I sometimes read books. Hereby some of my latest encounters.
. Clifford D. Simak, City: a quiet conservatism, the stability of rural life juxtaposed to high tech futurism.
. Cordwainer Smith, The Rediscovery of Man: sci-fi as fairy tales, stylish and a bit weird but overall impressive.
. H. G. Wells, The Stolen Bacillus: one or two stories OK, overall I'm just not blown away by Wells right now.
. John Wyndham, Stowaway to Mars: a story of a Mars trip, written in 1935, playing in 1980, offering the reader adventure and heroism, kind of "middlebrow": well done but rather meaningless, like all Wyndham stories. It should be noted, though, that it's a bit more upbeat than his postwar fiction where doom and gloom is the order of the day.
. Wolfram von Eschenbach, Parsifal: good to have read the main part of it, takes a little time to get used to the style. A classic to return to. In this vein I also like the Mabinogion's Peredur story which might be of a later date but has more of a primordial feel to it.
. Hans Holmér, Loppan: in Swedish only, a fine police procedure story by a guy who was police chief of Stockholm when PM Palme was shot dead in 1986. In the ensuing criminal investigation Holmér's way of conducting it was criticised. So, when Holmér began writing crime fiction in 1990 no one, but no one, believed him in this new role. However, with time it has become evident that he had considerable writing talent, well suited for police fiction. He had a modicum of wit and charm in his (admittedly not uplifting as such) stories of low-lifes, junkies and serial killers. The thing of it is, he knew police work and the "operational jargon" of the book is what makes Loppan into a good read.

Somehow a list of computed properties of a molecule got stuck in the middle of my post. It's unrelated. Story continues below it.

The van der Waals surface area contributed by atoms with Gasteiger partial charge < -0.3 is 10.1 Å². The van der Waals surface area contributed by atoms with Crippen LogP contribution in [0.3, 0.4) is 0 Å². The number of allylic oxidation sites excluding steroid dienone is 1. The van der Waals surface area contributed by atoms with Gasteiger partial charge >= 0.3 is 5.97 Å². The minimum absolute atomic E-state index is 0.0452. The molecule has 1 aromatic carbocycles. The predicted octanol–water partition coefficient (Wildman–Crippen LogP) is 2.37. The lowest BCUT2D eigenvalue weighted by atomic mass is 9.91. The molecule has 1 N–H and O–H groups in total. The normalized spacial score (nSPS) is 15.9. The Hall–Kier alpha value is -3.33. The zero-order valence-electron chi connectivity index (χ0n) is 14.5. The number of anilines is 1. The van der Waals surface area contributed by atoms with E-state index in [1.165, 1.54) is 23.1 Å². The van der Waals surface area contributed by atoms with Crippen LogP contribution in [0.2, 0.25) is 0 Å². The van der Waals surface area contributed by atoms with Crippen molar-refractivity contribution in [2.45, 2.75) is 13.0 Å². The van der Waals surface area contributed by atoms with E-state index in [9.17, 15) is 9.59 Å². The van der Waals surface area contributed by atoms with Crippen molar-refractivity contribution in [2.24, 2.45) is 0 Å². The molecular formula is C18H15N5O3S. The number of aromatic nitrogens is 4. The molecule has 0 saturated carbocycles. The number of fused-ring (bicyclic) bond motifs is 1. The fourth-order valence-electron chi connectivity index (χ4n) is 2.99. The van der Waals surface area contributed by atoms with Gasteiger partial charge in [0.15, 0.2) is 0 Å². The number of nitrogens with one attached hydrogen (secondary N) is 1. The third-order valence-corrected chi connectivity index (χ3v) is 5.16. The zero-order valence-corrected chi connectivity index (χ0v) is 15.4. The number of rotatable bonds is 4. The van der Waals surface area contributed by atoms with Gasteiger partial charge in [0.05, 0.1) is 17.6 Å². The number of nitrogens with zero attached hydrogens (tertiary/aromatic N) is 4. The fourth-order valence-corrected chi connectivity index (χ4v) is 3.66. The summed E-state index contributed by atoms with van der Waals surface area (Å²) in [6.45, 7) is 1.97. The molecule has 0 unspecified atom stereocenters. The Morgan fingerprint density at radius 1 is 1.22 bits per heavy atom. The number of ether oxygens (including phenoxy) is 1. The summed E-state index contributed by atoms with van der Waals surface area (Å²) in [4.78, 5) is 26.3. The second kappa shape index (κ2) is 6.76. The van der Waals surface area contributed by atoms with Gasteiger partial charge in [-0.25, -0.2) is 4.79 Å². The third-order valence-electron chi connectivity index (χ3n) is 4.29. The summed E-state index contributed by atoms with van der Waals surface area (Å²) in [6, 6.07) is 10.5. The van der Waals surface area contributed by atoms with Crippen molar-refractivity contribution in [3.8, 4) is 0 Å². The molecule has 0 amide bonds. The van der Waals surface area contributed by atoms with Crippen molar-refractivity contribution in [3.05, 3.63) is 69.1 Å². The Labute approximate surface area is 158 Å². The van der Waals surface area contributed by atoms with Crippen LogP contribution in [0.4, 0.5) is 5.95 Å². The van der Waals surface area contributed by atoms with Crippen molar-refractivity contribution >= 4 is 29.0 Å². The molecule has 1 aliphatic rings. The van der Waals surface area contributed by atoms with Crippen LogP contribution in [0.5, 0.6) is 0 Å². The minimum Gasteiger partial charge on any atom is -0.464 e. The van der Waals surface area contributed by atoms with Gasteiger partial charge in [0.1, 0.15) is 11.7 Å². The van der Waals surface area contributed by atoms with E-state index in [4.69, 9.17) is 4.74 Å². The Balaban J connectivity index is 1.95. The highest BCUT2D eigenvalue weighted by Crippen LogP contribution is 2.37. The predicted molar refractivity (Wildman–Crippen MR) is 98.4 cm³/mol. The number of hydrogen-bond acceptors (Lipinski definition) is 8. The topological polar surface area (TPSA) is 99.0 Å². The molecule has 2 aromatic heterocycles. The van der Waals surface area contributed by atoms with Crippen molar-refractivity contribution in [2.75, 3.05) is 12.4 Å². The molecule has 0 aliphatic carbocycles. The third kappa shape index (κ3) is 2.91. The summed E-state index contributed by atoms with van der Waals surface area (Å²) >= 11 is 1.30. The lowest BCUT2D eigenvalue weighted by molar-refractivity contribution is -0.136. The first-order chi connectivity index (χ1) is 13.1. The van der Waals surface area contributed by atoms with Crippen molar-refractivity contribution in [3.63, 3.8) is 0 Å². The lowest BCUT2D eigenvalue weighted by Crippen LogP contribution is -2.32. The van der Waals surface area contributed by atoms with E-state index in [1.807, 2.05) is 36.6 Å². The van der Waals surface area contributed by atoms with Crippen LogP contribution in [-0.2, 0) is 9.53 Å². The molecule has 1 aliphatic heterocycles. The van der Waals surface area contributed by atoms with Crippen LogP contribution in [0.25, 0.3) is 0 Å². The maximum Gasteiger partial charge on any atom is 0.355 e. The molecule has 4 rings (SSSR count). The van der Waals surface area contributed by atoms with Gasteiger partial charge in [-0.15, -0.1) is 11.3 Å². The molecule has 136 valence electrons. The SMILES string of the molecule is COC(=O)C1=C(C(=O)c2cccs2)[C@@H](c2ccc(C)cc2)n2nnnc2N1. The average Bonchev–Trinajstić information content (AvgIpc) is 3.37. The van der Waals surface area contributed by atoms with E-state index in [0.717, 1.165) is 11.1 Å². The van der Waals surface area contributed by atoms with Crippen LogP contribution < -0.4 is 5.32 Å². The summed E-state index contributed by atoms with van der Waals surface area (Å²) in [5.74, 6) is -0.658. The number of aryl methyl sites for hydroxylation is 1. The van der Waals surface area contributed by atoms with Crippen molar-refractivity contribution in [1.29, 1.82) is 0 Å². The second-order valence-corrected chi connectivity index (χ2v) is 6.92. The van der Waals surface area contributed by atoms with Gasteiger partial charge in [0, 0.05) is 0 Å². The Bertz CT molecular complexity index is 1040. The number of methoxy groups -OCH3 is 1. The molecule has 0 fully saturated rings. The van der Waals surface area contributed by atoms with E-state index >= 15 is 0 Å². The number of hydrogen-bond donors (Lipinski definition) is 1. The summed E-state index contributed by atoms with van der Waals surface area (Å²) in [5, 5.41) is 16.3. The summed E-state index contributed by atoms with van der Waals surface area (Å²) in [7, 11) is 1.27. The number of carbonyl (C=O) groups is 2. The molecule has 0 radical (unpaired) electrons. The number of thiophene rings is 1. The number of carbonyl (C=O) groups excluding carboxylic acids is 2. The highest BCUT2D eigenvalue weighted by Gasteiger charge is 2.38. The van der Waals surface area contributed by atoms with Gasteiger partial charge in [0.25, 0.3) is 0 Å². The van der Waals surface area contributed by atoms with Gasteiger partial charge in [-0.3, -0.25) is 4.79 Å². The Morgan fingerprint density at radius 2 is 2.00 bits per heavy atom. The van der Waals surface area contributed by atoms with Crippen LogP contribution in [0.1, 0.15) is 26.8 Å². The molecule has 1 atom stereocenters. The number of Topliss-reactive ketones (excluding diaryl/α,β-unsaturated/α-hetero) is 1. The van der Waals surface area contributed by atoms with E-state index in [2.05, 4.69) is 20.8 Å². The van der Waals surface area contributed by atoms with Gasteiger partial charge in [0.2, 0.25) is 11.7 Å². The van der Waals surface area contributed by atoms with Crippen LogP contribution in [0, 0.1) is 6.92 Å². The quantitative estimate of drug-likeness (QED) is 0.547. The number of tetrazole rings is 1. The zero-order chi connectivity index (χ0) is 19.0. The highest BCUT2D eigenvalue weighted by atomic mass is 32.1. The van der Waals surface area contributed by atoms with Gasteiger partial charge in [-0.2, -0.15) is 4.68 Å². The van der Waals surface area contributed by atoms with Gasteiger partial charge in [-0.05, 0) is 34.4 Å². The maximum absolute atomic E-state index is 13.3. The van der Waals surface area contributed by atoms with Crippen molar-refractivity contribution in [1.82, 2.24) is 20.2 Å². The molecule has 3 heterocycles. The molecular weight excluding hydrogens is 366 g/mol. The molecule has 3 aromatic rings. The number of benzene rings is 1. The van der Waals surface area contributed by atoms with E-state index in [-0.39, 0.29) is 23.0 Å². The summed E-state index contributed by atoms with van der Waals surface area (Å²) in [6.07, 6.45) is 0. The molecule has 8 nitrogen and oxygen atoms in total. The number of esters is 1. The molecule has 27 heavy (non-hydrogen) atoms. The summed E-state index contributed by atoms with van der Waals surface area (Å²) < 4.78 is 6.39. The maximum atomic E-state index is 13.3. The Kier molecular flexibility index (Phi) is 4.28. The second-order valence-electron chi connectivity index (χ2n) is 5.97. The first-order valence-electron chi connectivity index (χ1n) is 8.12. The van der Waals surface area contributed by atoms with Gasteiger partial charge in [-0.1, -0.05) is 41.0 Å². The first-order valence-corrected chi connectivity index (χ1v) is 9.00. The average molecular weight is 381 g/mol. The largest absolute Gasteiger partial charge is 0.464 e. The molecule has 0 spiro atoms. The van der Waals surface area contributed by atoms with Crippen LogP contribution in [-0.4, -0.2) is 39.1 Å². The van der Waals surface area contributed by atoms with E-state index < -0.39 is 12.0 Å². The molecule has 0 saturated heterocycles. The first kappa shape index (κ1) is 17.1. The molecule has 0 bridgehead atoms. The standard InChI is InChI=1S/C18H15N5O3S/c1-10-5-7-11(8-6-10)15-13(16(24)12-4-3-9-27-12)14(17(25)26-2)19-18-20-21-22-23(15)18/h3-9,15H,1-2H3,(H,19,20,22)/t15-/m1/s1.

Related (in Swedish)
The picture is showing an early kind of computer.